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Thursday, 9 March 1972
Page: 648


Senator GREENWOOD (VictoriaAttorneyGeneral) - I can only say that where Senator Murphy was not exaggerating he was being melodramatic. In the first place I think this provision has existed in Tasmania snce 1910. It has not created the situation which he is fearful may occur in a small community like the Australian Capital Territory. I think that therefore there was a degree of exaggeration and melodrama in what he said. In the second place, I think that to make an exception in this area is to deny the efficacy of the provision where it appears in other legislation. In this country in recent years many of the major company investigations have been carried out under a provision that a person is required to give answers to investigators appointed under the Companies Act. Those investigators are assisted by the information which they receive. I have little doubt that they receive information from otherwise recalcitrant, reluctant witnesses because there is an immunity from prosecution in the sense that the answer which is given cannot be used in subsequent proceedings. Such a provision appears in other legislation introduced after the Companies Act.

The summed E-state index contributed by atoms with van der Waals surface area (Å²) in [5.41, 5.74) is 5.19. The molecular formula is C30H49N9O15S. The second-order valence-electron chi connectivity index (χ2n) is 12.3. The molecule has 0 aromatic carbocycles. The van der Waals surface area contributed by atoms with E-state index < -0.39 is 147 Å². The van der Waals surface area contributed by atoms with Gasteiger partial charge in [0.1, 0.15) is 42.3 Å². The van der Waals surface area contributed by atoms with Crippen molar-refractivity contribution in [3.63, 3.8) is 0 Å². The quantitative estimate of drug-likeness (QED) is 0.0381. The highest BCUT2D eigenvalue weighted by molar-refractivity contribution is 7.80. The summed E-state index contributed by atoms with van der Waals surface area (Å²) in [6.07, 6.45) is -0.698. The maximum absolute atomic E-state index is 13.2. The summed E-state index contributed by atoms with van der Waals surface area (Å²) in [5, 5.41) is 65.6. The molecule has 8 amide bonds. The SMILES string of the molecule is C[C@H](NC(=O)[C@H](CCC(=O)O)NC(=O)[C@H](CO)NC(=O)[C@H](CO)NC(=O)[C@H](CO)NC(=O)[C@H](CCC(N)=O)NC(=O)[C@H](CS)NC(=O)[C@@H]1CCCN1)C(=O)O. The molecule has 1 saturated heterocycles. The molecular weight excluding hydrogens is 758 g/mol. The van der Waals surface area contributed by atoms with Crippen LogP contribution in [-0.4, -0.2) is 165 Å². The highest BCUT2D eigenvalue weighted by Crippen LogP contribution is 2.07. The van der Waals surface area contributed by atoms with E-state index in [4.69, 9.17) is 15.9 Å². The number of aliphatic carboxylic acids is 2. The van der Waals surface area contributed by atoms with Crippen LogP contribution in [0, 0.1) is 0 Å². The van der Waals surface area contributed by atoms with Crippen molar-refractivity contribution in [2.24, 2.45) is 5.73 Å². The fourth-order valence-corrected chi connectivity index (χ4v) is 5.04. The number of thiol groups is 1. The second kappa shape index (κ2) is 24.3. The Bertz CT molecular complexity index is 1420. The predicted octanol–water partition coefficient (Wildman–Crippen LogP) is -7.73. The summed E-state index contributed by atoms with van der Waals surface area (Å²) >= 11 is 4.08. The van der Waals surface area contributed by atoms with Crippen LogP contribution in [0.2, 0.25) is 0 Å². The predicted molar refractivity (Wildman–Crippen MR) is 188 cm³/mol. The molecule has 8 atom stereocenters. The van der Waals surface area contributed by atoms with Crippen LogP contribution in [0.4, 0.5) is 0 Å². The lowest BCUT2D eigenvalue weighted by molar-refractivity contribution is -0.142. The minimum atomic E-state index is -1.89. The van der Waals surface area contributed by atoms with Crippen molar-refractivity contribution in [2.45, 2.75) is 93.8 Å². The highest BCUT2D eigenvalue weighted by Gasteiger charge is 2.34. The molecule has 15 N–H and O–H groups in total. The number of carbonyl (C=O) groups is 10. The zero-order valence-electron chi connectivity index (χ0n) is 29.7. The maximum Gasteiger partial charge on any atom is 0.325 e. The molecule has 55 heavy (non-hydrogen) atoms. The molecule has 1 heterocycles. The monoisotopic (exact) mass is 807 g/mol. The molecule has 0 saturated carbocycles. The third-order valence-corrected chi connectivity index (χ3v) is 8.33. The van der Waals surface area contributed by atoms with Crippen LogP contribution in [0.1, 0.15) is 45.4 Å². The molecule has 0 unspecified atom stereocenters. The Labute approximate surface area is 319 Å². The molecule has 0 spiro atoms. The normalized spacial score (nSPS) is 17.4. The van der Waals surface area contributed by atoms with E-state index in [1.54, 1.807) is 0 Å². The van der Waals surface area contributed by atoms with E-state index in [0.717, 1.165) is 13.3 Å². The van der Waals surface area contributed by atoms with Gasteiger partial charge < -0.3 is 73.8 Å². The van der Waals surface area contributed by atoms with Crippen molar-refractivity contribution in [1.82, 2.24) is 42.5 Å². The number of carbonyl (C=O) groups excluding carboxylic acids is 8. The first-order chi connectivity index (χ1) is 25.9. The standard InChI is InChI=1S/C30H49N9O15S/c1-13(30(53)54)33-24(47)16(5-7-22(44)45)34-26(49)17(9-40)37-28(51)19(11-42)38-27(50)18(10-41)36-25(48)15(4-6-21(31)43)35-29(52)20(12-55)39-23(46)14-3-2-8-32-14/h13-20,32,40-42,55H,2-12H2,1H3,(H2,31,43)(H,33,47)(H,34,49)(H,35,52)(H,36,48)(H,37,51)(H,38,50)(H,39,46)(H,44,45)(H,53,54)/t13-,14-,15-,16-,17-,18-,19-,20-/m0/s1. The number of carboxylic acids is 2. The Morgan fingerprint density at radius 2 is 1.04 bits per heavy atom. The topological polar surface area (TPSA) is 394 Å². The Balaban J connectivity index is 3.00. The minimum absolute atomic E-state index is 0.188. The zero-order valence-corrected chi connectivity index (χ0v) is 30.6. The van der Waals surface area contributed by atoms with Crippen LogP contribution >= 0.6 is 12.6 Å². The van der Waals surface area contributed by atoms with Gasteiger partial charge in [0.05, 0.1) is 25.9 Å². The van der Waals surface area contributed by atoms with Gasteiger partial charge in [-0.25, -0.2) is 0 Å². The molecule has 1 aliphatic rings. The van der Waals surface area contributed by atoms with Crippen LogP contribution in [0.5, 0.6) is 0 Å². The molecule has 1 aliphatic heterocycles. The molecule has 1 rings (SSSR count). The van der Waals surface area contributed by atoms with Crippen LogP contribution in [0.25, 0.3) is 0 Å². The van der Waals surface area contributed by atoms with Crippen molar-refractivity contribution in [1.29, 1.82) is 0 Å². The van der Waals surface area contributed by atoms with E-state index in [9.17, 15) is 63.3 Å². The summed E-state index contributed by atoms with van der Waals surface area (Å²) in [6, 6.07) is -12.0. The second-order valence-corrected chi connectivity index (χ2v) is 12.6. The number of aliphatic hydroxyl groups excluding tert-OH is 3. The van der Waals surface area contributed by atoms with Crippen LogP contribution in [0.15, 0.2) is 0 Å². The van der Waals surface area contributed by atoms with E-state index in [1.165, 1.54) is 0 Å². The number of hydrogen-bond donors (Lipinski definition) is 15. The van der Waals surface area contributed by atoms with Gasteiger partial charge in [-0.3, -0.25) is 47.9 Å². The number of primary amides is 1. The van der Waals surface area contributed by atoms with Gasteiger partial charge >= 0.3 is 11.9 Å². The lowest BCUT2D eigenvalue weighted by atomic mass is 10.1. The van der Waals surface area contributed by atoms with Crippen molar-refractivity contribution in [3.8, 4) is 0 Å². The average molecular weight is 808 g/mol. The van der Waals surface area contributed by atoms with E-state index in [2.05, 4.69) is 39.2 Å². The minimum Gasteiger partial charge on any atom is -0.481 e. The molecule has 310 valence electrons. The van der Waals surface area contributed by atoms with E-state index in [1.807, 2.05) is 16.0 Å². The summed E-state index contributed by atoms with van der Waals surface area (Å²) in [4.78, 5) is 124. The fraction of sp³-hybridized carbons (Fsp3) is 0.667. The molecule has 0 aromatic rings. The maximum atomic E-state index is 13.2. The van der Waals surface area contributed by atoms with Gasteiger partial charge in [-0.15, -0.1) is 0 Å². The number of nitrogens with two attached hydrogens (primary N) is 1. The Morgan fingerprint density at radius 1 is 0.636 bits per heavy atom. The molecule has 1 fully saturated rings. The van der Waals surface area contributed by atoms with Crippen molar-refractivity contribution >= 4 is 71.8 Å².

Thirdly, it is appropriate that the immunity should extend to the non-use of the answer which is given in a particular circumstance in which a person finds himself. If a person is a wrong doer he knows that, he is a wrong doer. If he has to give an answer when he is in court it appears to me that he has to make his choice. Either he answers the questions or he remains mule and possibly goes to goal until he answers. That situation can be avoided if he is given the assurance that if he answers the question that answer cannot be used in prosecutions against him afterwards. In such circumstances. I think he is jolly lucky. It is hard enough on many occasions for the police to obtain material which may be used as the basis of a prosecution against a person. But if the police receive such material I think it is only appropriate in the interests of the community that that person should have to face his trial. He has the advantage that he has given an answer which cannot be used in evidence against him. But if there is other evidence why should it not be used? To argue the case that he should be completely immune from prosecution raises enormous problems some of which 1 canvassed when I last spoke but to which I do not really feel Senator Murphy has addressed himself.

Question put:

That the words proposed to be left out (Senator Murphy's amendment) be left out.







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